For Sam, losing his hair was a big deal at first. I think it was more the idea of the change rather than the actual hair loss. It changed how he looked, and it changed how people looked at him. Throughout his treatment, he was mostly bald, and then as it grew back after treatment, we noticed and celebrated.
And throughout all of last summer, his hair grew back after some of the heavy rounds of chemo during the outpatient portion of his treatment. He actually had quite a bit of hair on his head when we headed into his stem cell transplant, and I think that helped him to feel more “normal” through the summer.
He shaved his own head for transplant, and it was quite an art piece.At the very beginning of this terrible journey, someone suggested that I shave my head to raise money. Sam was totally opposed to it. I know that everything in his life seemed so topsy-turvy, and having my head look completely different would have been one more terribly weird change.
So I dropped the idea, but I marveled at the photos of the 46 Mommas Shave for the Brave, and I thought that maybe, someday … maybe.
Sam was diagnosed with acute myeloid leukemia at the age of 6. He died not long after his eighth birthday.
It’s come to be something so much bigger. With Sammy’s death, it has given me a purpose. It has given a focus to my desire to give this all meaning. I don’t want to hear that any of this terrible stuff happened for a reason. But I do believe that I have a responsibility to make something happen because of it (which is far from the same thing).
There are so many ways to help kids with cancer, their families, and their caregivers. We have been the recipients of so much generosity throughout our whole experience. The patient and family support organizations are amazing, and they made so many days so much brighter in the midst of so much gloom. I know that we will continue to support these organizations and their missions, and we want to make the world brighter for these families.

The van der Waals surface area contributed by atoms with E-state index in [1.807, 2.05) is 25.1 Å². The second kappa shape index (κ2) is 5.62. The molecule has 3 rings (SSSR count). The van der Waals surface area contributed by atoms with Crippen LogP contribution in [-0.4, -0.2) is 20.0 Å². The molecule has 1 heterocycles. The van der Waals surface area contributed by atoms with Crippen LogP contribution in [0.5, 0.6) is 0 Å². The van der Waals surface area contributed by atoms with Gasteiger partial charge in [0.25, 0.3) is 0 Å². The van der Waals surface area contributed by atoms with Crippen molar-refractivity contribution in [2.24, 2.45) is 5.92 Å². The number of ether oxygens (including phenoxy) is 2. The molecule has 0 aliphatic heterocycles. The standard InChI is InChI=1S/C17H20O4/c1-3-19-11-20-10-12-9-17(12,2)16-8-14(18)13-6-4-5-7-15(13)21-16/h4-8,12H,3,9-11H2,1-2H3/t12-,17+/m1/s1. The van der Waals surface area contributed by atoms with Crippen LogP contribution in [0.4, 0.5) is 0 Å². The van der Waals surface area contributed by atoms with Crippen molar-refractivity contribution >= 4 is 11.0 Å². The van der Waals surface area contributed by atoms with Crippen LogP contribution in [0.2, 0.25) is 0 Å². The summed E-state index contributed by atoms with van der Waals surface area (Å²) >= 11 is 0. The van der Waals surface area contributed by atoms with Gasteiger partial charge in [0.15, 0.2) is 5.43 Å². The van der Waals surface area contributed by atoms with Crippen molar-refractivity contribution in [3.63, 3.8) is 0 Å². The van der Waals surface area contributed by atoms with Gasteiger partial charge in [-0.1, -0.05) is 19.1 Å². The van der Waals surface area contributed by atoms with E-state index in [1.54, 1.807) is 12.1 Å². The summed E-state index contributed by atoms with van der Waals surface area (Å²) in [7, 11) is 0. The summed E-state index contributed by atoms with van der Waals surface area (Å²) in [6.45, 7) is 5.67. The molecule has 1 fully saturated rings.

I know there’s only one thing that I can do to have a real, lasting impact, and that’s to raise money for childhood cancer research.
But if I’m being totally honest here, I know there’s only one thing that I can do to have a real, lasting impact, and that’s to raise money for childhood cancer research. The only way we are going to end this terror once and for all is with the research that will create better treatments, more effective protocols, and better long-term prospects for all survivors. By funding research, I know that I am putting my heart and soul into my own private goal of a day when no other parent will hear what we heard: “There’s no more that we can do for your child.”
And so I am shaving my head and raising money, along with my husband and a whole bunch of my friends and colleagues, at the 36 Rabbis Shave for the Brave.
When I walk around out in the world right now I’m feeling a little invisible. Not that people don’t see me, but on the outside, I look pretty much the same. Much like Sammy as his hair grew in while he was still in treatment, I don’t look like someone who is changed. Shaving my head — which will be 109 days after Sam’s death and 658 days after I became a “cancer mom” — will give me a whole new look. My grief will not be invisible.
Photo by Cory Hengen courtesy of Flashes of Hope.
Every time someone asks about my head, about my hair, I will tell them about the research that my simple act of shaving was able to fund.
It’s for Sam, yes. But this is not just about my Sammy. It’s about every kid, every family.
So here we go. Let’s fund lifesaving research. Three more weeks and I will be bravely bald. Will you support me along the way?
To donate toward Phyllis’s fundraising goal, go to her page and click “DONATE.”
Join Phyllis and the thousands of others who are shaving their heads this year to fight kids’ cancer. Not ready to go bald? You can still get involved!
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